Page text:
“They are better equipped than lawyers in knowledge on business matters and even on the legal side, CAs are more effective.”
Agrawal added, “If you talk about, say, joint venture agreements, when I do the audit, my first standard says ‘know the business of your client’. Probably I know the practicality better, no? Probably they (a client) should come to me (rather than a lawyer). It is all about specialization and the domain of work. If my domain is indirect tax, I would likely know the practicalities in that better than any other professional.”
Harvard Law School fellow Nick Robinson in his 2014 case study on the non-lawyer ownership of legal services in Australia, the US and England, pointed out that justifications for MDP have so far included points such as higher quality for cheaper rates and increased access to justice, while opponents have argued that it will undercut lawyers’ independence and professionalism.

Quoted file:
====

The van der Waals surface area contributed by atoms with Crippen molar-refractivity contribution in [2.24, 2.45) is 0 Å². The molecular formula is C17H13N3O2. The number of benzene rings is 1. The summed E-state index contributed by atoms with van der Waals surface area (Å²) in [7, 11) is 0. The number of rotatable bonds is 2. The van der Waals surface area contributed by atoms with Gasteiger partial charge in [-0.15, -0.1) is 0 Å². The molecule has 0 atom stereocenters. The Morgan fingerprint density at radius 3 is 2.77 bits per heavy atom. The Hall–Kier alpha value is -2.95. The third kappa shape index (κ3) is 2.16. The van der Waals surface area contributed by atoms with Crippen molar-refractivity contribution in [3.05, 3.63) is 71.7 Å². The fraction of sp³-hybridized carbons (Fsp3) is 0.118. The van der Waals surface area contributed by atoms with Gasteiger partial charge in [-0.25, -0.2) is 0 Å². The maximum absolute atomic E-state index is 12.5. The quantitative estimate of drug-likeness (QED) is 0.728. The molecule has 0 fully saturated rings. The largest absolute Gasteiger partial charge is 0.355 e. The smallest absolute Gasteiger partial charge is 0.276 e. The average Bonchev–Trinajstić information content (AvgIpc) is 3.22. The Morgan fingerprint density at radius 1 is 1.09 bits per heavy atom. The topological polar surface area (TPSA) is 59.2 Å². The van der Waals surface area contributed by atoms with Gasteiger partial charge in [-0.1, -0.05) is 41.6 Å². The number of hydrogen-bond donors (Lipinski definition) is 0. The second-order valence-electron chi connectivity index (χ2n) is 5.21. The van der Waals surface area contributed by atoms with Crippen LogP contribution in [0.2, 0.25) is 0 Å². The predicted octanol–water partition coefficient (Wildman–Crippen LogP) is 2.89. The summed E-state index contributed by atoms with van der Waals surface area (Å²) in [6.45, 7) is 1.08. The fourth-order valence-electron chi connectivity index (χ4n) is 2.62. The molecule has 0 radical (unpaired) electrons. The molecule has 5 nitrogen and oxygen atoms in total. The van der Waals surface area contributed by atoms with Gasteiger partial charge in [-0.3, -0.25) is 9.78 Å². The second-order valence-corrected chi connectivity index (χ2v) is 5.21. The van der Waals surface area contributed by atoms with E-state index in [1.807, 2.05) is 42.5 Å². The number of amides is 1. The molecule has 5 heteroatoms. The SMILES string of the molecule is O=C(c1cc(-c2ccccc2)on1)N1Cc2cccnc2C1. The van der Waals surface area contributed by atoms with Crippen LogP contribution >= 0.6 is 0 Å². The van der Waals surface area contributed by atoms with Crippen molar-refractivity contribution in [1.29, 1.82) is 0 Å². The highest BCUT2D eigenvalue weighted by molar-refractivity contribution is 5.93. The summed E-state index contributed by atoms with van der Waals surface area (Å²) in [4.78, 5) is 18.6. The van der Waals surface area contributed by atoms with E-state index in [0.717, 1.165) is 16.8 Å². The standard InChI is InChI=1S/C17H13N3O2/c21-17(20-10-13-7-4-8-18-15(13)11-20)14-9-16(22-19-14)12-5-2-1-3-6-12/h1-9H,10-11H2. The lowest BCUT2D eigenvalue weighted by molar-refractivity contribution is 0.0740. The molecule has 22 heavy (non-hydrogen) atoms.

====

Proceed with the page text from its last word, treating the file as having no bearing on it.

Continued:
The battle lines are drawn, as the Delhi bar council has set 7 August as the first hearing date for the CAs. But if the level of political and economic influence that lawyers, CAs and consultants wield is any indication, it will not be a quick fight. For one, it is almost certain that the bar council is unlikely to succeed in sending dozens of named Big Four representatives from India and abroad to prison for six months under Section 45 of the Advocates Act.
Likewise, judging by the still unsuccessful fight foreign law firms have faced to get even basic access to India, despite several governments’ support, accountants are unlikely to quickly get their way in making India follow Australia and other MDP jurisdictions.
And ultimately, clients may be the ones who decide who wins here.
Commenting on the dynamics, the nameless GC said, “In corporates where CFOs rule the roost, accounting firms get a shot at regulatory matters. Where GCs are powerful in their own right, law firms get called in.”